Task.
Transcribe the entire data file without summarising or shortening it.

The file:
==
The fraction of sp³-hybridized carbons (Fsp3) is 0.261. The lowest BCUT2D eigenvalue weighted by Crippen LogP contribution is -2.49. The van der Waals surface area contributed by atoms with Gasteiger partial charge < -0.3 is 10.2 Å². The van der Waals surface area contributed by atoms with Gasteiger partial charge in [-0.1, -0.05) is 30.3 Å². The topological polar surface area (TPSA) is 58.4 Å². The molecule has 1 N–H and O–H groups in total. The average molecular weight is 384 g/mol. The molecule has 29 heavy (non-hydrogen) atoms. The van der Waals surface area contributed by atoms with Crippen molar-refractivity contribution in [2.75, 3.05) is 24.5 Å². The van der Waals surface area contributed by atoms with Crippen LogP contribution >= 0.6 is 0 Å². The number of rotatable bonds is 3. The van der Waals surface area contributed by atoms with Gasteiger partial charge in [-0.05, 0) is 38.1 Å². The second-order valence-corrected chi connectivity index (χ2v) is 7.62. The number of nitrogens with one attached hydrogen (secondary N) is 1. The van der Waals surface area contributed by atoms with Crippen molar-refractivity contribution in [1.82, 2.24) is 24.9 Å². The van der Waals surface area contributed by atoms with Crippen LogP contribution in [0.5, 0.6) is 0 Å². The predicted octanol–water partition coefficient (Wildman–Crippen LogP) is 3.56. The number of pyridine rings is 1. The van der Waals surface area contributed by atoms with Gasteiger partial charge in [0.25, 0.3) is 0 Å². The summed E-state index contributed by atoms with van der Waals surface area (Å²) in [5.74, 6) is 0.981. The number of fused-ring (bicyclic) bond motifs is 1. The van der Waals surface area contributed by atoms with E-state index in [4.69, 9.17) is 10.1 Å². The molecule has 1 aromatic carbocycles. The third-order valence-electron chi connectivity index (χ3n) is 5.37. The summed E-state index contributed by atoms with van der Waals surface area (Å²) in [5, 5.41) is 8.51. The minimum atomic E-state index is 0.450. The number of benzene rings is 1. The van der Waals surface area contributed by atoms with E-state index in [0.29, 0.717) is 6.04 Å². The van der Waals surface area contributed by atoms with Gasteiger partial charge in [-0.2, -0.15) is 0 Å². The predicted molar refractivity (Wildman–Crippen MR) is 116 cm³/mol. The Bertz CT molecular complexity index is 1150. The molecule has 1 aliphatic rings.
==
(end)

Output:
The fraction of sp³-hybridized carbons (Fsp3) is 0.261. The lowest BCUT2D eigenvalue weighted by Crippen LogP contribution is -2.49. The van der Waals surface area contributed by atoms with Gasteiger partial charge < -0.3 is 10.2 Å². The van der Waals surface area contributed by atoms with Gasteiger partial charge in [-0.1, -0.05) is 30.3 Å². The topological polar surface area (TPSA) is 58.4 Å². The molecule has 1 N–H and O–H groups in total. The average molecular weight is 384 g/mol. The molecule has 29 heavy (non-hydrogen) atoms. The van der Waals surface area contributed by atoms with Crippen molar-refractivity contribution in [2.75, 3.05) is 24.5 Å². The van der Waals surface area contributed by atoms with Crippen LogP contribution >= 0.6 is 0 Å². The number of rotatable bonds is 3. The van der Waals surface area contributed by atoms with Gasteiger partial charge in [-0.05, 0) is 38.1 Å². The second-order valence-corrected chi connectivity index (χ2v) is 7.62. The number of nitrogens with one attached hydrogen (secondary N) is 1. The van der Waals surface area contributed by atoms with Crippen molar-refractivity contribution in [1.82, 2.24) is 24.9 Å². The van der Waals surface area contributed by atoms with Crippen LogP contribution in [0.5, 0.6) is 0 Å². The predicted octanol–water partition coefficient (Wildman–Crippen LogP) is 3.56. The number of pyridine rings is 1. The van der Waals surface area contributed by atoms with Gasteiger partial charge in [0.25, 0.3) is 0 Å². The summed E-state index contributed by atoms with van der Waals surface area (Å²) in [5.74, 6) is 0.981. The number of fused-ring (bicyclic) bond motifs is 1. The van der Waals surface area contributed by atoms with E-state index in [4.69, 9.17) is 10.1 Å². The molecule has 1 aromatic carbocycles. The third-order valence-electron chi connectivity index (χ3n) is 5.37. The summed E-state index contributed by atoms with van der Waals surface area (Å²) in [5, 5.41) is 8.51. The minimum atomic E-state index is 0.450. The number of benzene rings is 1. The van der Waals surface area contributed by atoms with E-state index in [0.29, 0.717) is 6.04 Å². The van der Waals surface area contributed by atoms with Gasteiger partial charge in [-0.2, -0.15) is 0 Å². The predicted molar refractivity (Wildman–Crippen MR) is 116 cm³/mol. The Bertz CT molecular complexity index is 1150. The molecule has 1 aliphatic rings.